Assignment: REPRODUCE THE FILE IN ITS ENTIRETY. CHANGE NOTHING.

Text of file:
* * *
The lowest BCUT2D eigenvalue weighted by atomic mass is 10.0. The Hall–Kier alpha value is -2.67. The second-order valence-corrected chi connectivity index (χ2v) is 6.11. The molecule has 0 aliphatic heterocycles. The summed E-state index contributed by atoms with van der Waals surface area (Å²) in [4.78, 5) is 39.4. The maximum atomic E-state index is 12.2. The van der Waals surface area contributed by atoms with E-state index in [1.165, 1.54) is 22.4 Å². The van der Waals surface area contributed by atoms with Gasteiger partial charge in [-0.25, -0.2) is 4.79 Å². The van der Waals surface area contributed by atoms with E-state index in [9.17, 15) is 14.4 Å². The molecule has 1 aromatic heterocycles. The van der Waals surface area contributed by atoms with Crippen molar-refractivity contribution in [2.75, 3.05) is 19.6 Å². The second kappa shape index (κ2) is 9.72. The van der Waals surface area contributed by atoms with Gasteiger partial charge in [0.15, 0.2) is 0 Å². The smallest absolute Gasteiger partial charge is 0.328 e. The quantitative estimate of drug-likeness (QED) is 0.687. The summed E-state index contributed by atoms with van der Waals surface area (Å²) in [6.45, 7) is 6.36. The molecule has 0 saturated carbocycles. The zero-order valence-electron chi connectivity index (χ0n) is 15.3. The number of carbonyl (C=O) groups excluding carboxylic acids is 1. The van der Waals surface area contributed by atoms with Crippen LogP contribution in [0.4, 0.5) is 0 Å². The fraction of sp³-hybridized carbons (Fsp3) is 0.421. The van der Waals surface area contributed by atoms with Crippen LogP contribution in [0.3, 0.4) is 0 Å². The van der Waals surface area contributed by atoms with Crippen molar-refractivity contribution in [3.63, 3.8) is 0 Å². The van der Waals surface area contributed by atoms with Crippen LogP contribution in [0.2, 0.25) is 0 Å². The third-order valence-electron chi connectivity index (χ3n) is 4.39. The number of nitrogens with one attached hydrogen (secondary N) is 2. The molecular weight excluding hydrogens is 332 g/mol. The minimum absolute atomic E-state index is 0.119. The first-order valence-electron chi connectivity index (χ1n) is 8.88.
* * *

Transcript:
The lowest BCUT2D eigenvalue weighted by atomic mass is 10.0. The Hall–Kier alpha value is -2.67. The second-order valence-corrected chi connectivity index (χ2v) is 6.11. The molecule has 0 aliphatic heterocycles. The summed E-state index contributed by atoms with van der Waals surface area (Å²) in [4.78, 5) is 39.4. The maximum atomic E-state index is 12.2. The van der Waals surface area contributed by atoms with E-state index in [1.165, 1.54) is 22.4 Å². The van der Waals surface area contributed by atoms with Gasteiger partial charge in [-0.25, -0.2) is 4.79 Å². The van der Waals surface area contributed by atoms with E-state index in [9.17, 15) is 14.4 Å². The molecule has 1 aromatic heterocycles. The van der Waals surface area contributed by atoms with Crippen molar-refractivity contribution in [2.75, 3.05) is 19.6 Å². The second kappa shape index (κ2) is 9.72. The van der Waals surface area contributed by atoms with Gasteiger partial charge in [0.15, 0.2) is 0 Å². The smallest absolute Gasteiger partial charge is 0.328 e. The quantitative estimate of drug-likeness (QED) is 0.687. The summed E-state index contributed by atoms with van der Waals surface area (Å²) in [6.45, 7) is 6.36. The molecule has 0 saturated carbocycles. The zero-order valence-electron chi connectivity index (χ0n) is 15.3. The number of carbonyl (C=O) groups excluding carboxylic acids is 1. The van der Waals surface area contributed by atoms with Crippen LogP contribution in [0.4, 0.5) is 0 Å². The fraction of sp³-hybridized carbons (Fsp3) is 0.421. The van der Waals surface area contributed by atoms with Crippen LogP contribution in [0.3, 0.4) is 0 Å². The van der Waals surface area contributed by atoms with Crippen molar-refractivity contribution in [3.63, 3.8) is 0 Å². The van der Waals surface area contributed by atoms with Crippen LogP contribution in [0.2, 0.25) is 0 Å². The third-order valence-electron chi connectivity index (χ3n) is 4.39. The number of nitrogens with one attached hydrogen (secondary N) is 2. The molecular weight excluding hydrogens is 332 g/mol. The minimum absolute atomic E-state index is 0.119. The first-order valence-electron chi connectivity index (χ1n) is 8.88.